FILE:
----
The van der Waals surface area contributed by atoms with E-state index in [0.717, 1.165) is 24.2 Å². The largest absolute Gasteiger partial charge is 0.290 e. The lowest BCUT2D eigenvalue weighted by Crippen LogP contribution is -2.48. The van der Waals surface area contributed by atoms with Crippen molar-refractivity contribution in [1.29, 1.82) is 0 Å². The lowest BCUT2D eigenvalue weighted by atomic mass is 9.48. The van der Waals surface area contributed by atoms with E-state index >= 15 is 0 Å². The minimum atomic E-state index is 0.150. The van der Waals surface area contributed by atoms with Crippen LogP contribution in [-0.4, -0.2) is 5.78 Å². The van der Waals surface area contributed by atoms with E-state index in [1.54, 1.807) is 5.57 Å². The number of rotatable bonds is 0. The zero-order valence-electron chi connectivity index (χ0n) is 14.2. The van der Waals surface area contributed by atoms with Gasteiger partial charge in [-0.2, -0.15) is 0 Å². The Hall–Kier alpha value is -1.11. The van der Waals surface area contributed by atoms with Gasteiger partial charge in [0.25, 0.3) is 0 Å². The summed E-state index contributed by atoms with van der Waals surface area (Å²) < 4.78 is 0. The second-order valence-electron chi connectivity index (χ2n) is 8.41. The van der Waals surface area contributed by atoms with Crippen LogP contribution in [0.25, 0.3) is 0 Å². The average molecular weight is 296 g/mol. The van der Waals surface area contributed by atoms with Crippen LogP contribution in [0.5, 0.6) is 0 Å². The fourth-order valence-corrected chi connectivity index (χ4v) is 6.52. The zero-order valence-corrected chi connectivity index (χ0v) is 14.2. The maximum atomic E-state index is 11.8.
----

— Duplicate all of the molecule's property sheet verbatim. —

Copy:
The van der Waals surface area contributed by atoms with E-state index in [0.717, 1.165) is 24.2 Å². The largest absolute Gasteiger partial charge is 0.290 e. The lowest BCUT2D eigenvalue weighted by Crippen LogP contribution is -2.48. The van der Waals surface area contributed by atoms with Crippen molar-refractivity contribution in [1.29, 1.82) is 0 Å². The lowest BCUT2D eigenvalue weighted by atomic mass is 9.48. The van der Waals surface area contributed by atoms with E-state index >= 15 is 0 Å². The minimum atomic E-state index is 0.150. The van der Waals surface area contributed by atoms with Crippen LogP contribution in [-0.4, -0.2) is 5.78 Å². The van der Waals surface area contributed by atoms with E-state index in [1.54, 1.807) is 5.57 Å². The number of rotatable bonds is 0. The zero-order valence-electron chi connectivity index (χ0n) is 14.2. The van der Waals surface area contributed by atoms with Gasteiger partial charge in [-0.2, -0.15) is 0 Å². The Hall–Kier alpha value is -1.11. The van der Waals surface area contributed by atoms with Gasteiger partial charge in [0.25, 0.3) is 0 Å². The summed E-state index contributed by atoms with van der Waals surface area (Å²) < 4.78 is 0. The second-order valence-electron chi connectivity index (χ2n) is 8.41. The van der Waals surface area contributed by atoms with Crippen LogP contribution in [0.25, 0.3) is 0 Å². The average molecular weight is 296 g/mol. The van der Waals surface area contributed by atoms with Crippen LogP contribution in [0.5, 0.6) is 0 Å². The fourth-order valence-corrected chi connectivity index (χ4v) is 6.52. The zero-order valence-corrected chi connectivity index (χ0v) is 14.2. The maximum atomic E-state index is 11.8.